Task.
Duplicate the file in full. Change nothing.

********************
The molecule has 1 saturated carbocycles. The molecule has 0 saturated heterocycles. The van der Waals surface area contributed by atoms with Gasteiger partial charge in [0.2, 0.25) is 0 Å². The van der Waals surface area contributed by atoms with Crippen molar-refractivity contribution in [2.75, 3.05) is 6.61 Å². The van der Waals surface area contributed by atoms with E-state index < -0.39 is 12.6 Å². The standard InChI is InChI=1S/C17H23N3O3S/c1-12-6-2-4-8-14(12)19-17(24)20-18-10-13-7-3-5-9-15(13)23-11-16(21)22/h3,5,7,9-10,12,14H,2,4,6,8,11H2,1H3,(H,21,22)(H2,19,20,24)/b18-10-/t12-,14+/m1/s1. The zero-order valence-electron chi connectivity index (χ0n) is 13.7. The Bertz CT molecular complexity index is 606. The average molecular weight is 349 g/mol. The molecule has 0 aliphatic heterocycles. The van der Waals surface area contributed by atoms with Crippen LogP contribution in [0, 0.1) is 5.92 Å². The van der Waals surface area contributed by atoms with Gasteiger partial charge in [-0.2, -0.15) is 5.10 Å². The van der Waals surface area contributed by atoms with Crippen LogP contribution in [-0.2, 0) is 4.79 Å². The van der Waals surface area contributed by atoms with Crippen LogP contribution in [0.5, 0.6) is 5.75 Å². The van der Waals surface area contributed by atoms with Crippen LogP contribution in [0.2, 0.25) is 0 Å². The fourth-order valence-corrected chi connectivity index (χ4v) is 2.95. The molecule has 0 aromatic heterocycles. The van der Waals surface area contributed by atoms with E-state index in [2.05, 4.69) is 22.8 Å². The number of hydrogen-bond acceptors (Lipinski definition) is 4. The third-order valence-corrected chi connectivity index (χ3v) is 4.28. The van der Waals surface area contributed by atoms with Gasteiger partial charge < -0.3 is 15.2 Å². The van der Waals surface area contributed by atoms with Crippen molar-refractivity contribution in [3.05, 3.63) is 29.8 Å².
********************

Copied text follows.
The molecule has 1 saturated carbocycles. The molecule has 0 saturated heterocycles. The van der Waals surface area contributed by atoms with Gasteiger partial charge in [0.2, 0.25) is 0 Å². The van der Waals surface area contributed by atoms with Crippen molar-refractivity contribution in [2.75, 3.05) is 6.61 Å². The van der Waals surface area contributed by atoms with E-state index < -0.39 is 12.6 Å². The standard InChI is InChI=1S/C17H23N3O3S/c1-12-6-2-4-8-14(12)19-17(24)20-18-10-13-7-3-5-9-15(13)23-11-16(21)22/h3,5,7,9-10,12,14H,2,4,6,8,11H2,1H3,(H,21,22)(H2,19,20,24)/b18-10-/t12-,14+/m1/s1. The zero-order valence-electron chi connectivity index (χ0n) is 13.7. The Bertz CT molecular complexity index is 606. The average molecular weight is 349 g/mol. The molecule has 0 aliphatic heterocycles. The van der Waals surface area contributed by atoms with Crippen LogP contribution in [0, 0.1) is 5.92 Å². The van der Waals surface area contributed by atoms with Gasteiger partial charge in [-0.2, -0.15) is 5.10 Å². The van der Waals surface area contributed by atoms with Crippen LogP contribution in [-0.2, 0) is 4.79 Å². The van der Waals surface area contributed by atoms with Crippen LogP contribution in [0.5, 0.6) is 5.75 Å². The van der Waals surface area contributed by atoms with Crippen LogP contribution in [0.2, 0.25) is 0 Å². The fourth-order valence-corrected chi connectivity index (χ4v) is 2.95. The molecule has 0 aromatic heterocycles. The van der Waals surface area contributed by atoms with E-state index in [2.05, 4.69) is 22.8 Å². The number of hydrogen-bond acceptors (Lipinski definition) is 4. The third-order valence-corrected chi connectivity index (χ3v) is 4.28. The van der Waals surface area contributed by atoms with Gasteiger partial charge < -0.3 is 15.2 Å². The van der Waals surface area contributed by atoms with Crippen molar-refractivity contribution in [3.05, 3.63) is 29.8 Å².